German business sentiment rose to the highest level in almost three years in December, signaling growth in Europe’s largest economy picked up speed toward the end of the year.
The Munich-based Ifo institute’s business climate index climbed to 111 from 110.4 in November. That’s the strongest since February 2014 and compares with a median estimate in a Bloomberg survey of economists of 110.6.
The report is the latest indication that Germany’s economy may be back in the fast lane after a temporary slowdown in the summer months. IHS Markit’s Purchasing Managers’ Index showed last week that manufacturing was expanding at its strongest pace in almost three years in December, after unemployment held at a record low the previous month.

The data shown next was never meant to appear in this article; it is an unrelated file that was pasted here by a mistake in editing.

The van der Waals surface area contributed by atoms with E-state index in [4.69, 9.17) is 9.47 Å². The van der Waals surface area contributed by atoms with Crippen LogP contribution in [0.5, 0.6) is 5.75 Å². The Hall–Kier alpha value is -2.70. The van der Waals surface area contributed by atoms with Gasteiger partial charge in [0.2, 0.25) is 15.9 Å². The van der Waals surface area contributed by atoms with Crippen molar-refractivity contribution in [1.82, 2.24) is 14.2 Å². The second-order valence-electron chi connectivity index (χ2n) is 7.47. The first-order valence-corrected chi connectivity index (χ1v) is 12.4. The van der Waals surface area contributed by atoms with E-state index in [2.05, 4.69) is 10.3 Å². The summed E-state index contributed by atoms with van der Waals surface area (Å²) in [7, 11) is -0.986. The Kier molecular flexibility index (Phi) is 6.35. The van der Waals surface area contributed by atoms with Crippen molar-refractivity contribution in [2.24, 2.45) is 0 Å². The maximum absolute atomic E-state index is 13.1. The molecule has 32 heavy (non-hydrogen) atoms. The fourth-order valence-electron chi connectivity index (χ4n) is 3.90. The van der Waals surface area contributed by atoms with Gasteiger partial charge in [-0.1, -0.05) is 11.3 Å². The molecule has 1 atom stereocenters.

“It looks like the German economy is getting a good start next year,” Ifo President Clemens Fuest said in an interview on Bloomberg Television. “It’s looking quite good, it’s looking solid.”
The institute raised its growth projections for the next two years on Friday.
A measure of current economic conditions rose to 116.6 from 115.6, according to the report. Ifo’s gauge of expectations improved to 105.6 from 105.5.
“The good assessment of current conditions is due in particular to sustained solid domestic demand, which is complemented by expectations for improved export prospects in the coming year,” said Lucas Kramer, an economist at Deutsche Postbank AG in Bonn. “Sentiment signals that the German economy will start 2017 with momentum.”